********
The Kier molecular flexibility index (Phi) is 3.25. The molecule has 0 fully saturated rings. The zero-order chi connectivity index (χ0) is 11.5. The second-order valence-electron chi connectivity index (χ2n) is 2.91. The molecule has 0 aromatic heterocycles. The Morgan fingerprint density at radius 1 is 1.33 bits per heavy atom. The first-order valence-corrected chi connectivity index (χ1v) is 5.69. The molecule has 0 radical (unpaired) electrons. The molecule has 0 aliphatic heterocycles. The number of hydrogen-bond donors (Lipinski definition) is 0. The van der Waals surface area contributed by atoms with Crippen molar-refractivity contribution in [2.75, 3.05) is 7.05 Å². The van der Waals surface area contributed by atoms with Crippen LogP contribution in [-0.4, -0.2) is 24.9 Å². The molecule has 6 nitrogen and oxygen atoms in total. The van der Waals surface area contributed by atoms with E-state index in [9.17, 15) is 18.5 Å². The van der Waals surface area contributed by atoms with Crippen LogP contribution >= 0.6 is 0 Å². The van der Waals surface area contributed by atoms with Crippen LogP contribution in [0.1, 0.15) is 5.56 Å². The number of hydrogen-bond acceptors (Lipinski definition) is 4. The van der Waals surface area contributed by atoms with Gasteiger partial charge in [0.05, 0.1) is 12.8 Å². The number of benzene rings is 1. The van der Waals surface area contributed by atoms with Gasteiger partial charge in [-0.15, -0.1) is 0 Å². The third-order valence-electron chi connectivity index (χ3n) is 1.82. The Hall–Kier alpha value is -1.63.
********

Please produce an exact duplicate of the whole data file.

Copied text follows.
The Kier molecular flexibility index (Phi) is 3.25. The molecule has 0 fully saturated rings. The zero-order chi connectivity index (χ0) is 11.5. The second-order valence-electron chi connectivity index (χ2n) is 2.91. The molecule has 0 aromatic heterocycles. The Morgan fingerprint density at radius 1 is 1.33 bits per heavy atom. The first-order valence-corrected chi connectivity index (χ1v) is 5.69. The molecule has 0 radical (unpaired) electrons. The molecule has 0 aliphatic heterocycles. The number of hydrogen-bond donors (Lipinski definition) is 0. The van der Waals surface area contributed by atoms with Crippen molar-refractivity contribution in [2.75, 3.05) is 7.05 Å². The van der Waals surface area contributed by atoms with Crippen LogP contribution in [-0.4, -0.2) is 24.9 Å². The molecule has 6 nitrogen and oxygen atoms in total. The van der Waals surface area contributed by atoms with E-state index in [9.17, 15) is 18.5 Å². The van der Waals surface area contributed by atoms with Crippen LogP contribution >= 0.6 is 0 Å². The van der Waals surface area contributed by atoms with Crippen LogP contribution in [0.1, 0.15) is 5.56 Å². The number of hydrogen-bond acceptors (Lipinski definition) is 4. The van der Waals surface area contributed by atoms with Gasteiger partial charge in [0.05, 0.1) is 12.8 Å². The number of benzene rings is 1. The van der Waals surface area contributed by atoms with Gasteiger partial charge in [-0.15, -0.1) is 0 Å². The third-order valence-electron chi connectivity index (χ3n) is 1.82. The Hall–Kier alpha value is -1.63.